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SAN DIEGO – San Diego High School’s football team represented the section well and capped off their season by bringing home their first state title in history.

San Diego went 12-2 and won a section title for the first time in 49 years. They also were the only team from the area to win the state championship.

“At first I didn’t think that we were going to be this good,” said head coach Charles James. “You don’t go into the season and say, ‘Hey, we’re going to win state in the next couple of months.’”

The Cavers proved the odds and themselves wrong.

San Diego traveled nearly 600 miles to Colfax, a small town at the base of the Sierra Nevada with a population of roughly 2,000 people, less than the total number of students who attend San Diego High.

“When we got off the bus, all we saw were signs throughout town ‘Go Falcons,’ ‘Colfax territory,’ stuff like that. It was kind of like all the odds were stacked against us,” said senior quarterback Quinn O’Connor.

The Cavers played on a mostly dirt field with temperatures in the mid-40s against an undefeated Colfax team for the Division 5-A state title.

“It felt like bouncy hay in a way,” said senior wide receiver Charles Johnson.  “We struggled a little bit just adjusting to the field and the weather.”

San Diego trailed 10-7 at the half. Then they rallied behind sophomore Mo Jackson, who punched in two touchdowns as the Cavers went on to win 21-10, earning their first state football title.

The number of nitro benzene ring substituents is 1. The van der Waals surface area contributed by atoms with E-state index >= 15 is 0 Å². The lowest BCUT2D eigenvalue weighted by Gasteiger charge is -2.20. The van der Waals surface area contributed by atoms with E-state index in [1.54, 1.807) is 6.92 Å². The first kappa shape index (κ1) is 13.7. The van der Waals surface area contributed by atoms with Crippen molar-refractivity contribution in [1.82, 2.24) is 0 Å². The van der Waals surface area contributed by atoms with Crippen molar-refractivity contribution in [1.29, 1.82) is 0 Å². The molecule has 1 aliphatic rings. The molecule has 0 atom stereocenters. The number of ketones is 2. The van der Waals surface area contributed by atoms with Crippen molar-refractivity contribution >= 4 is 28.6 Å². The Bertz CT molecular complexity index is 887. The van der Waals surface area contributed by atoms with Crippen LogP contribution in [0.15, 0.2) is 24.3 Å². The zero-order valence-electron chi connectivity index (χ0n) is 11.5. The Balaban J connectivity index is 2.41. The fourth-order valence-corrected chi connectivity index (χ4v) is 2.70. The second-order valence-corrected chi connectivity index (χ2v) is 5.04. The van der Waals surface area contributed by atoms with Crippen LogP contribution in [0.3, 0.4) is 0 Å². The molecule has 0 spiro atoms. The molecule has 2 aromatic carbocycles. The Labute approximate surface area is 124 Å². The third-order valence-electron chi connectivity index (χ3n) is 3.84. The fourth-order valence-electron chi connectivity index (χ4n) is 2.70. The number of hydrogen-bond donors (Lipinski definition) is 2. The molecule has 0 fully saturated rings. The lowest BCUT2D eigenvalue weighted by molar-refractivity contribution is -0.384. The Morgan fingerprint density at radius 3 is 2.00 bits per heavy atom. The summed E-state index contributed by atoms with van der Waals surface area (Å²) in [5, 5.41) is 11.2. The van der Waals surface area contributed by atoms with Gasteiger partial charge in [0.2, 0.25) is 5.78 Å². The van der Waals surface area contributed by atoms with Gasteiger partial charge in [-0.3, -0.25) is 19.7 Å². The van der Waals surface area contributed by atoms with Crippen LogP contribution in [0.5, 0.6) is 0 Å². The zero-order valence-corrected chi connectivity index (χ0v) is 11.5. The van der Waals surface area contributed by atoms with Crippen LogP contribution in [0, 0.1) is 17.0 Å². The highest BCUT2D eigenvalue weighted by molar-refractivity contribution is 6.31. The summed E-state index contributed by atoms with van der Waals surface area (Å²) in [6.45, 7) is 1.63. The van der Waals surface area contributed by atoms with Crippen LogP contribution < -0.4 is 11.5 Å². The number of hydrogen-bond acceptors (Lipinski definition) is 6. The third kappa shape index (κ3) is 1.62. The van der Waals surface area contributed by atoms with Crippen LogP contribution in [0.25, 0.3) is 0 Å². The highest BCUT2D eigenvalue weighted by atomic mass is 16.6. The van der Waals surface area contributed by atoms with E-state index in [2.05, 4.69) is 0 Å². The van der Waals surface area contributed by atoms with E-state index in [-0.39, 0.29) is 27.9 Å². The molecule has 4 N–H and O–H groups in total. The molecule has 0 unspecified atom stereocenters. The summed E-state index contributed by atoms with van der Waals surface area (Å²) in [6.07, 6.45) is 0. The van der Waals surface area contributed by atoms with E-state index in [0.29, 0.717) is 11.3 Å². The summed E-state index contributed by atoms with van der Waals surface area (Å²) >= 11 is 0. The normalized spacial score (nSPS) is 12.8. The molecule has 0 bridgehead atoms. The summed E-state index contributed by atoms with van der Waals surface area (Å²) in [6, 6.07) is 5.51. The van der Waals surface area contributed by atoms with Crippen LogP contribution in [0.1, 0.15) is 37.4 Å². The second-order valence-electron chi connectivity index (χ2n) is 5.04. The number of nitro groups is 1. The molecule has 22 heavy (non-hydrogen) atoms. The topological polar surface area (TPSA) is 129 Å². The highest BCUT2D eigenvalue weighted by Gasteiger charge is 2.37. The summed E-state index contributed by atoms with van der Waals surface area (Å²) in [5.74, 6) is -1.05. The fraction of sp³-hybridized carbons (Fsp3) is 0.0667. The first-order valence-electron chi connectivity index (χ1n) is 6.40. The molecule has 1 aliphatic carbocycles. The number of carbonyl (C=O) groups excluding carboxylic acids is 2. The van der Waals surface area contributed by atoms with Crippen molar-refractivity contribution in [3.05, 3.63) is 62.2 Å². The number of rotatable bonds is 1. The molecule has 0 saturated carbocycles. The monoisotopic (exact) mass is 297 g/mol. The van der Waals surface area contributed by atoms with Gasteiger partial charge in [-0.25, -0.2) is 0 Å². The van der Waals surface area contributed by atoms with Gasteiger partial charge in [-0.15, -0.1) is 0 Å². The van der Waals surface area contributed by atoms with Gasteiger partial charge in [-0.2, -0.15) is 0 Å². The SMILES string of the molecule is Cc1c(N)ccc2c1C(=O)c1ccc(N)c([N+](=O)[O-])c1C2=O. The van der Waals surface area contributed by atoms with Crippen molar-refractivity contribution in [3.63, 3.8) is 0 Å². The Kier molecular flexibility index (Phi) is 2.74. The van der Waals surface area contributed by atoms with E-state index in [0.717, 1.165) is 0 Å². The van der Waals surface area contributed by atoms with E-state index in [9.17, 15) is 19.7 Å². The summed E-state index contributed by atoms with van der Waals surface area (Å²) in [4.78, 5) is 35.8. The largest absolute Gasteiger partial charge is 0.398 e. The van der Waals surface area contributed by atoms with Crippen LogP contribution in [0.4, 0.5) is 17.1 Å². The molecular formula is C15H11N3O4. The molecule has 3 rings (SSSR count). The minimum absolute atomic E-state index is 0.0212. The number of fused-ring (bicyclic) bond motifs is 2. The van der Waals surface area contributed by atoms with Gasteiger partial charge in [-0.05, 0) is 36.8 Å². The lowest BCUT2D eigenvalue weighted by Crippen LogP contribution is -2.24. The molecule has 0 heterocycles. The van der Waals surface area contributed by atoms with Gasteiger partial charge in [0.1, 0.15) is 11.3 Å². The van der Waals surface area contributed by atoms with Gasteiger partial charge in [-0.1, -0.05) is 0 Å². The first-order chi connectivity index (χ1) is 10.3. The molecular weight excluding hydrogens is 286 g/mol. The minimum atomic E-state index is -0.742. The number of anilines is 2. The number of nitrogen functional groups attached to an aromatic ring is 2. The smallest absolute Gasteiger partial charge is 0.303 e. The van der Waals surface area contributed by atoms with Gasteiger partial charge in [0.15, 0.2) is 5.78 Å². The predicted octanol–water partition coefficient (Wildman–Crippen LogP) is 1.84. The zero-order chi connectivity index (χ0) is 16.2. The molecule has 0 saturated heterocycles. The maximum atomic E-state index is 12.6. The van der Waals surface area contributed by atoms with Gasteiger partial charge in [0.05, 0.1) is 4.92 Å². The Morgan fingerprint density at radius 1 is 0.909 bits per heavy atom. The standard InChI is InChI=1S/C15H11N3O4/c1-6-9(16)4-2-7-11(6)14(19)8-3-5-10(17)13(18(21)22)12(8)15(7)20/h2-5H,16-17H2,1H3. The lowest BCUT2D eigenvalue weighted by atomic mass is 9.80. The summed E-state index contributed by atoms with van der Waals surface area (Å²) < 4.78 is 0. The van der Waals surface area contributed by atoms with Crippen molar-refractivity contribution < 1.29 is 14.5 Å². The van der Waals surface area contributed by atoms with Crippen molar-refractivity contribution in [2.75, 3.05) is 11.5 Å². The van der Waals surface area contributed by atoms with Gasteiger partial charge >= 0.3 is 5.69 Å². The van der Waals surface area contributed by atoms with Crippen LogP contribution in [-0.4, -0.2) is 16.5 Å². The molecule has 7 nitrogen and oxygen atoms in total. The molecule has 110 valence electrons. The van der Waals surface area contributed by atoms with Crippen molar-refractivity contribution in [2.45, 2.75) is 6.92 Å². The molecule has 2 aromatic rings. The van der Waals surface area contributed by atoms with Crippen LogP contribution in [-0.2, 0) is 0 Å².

“It was very exciting. We came to San Diego High to change the whole program,” said Jackson. “Knowing we accomplished what we came there for was amazing and especially to finish the season off with these amazing seniors, it was pretty great. It was an awesome feeling.”

Not even James, whose birthday fell on the same day, ever imagined winning a state title just four years into his post.

“In my coaching world, I’m very young. So to get to this point, it’s almost like the Super Bowl of high school and in four years is crazy,” said James.

“He goes out of his way for his players. We all appreciate him because he’s like the dad that some players never had so we really love him,” said Jackson.

San Diego was predicted underdogs in most of their games. What the Cavers lacked in size, they made up for in spirit.

“Might not be the fastest guys, might not be the strongest guys but they can play well together. They love playing with each other and I think that’s what our team is,” said James.

“It’s very special,” said Johnson. “Being the only team in San Diego history to do that and I’m definitely going to look back on that and know what we did was something very special.”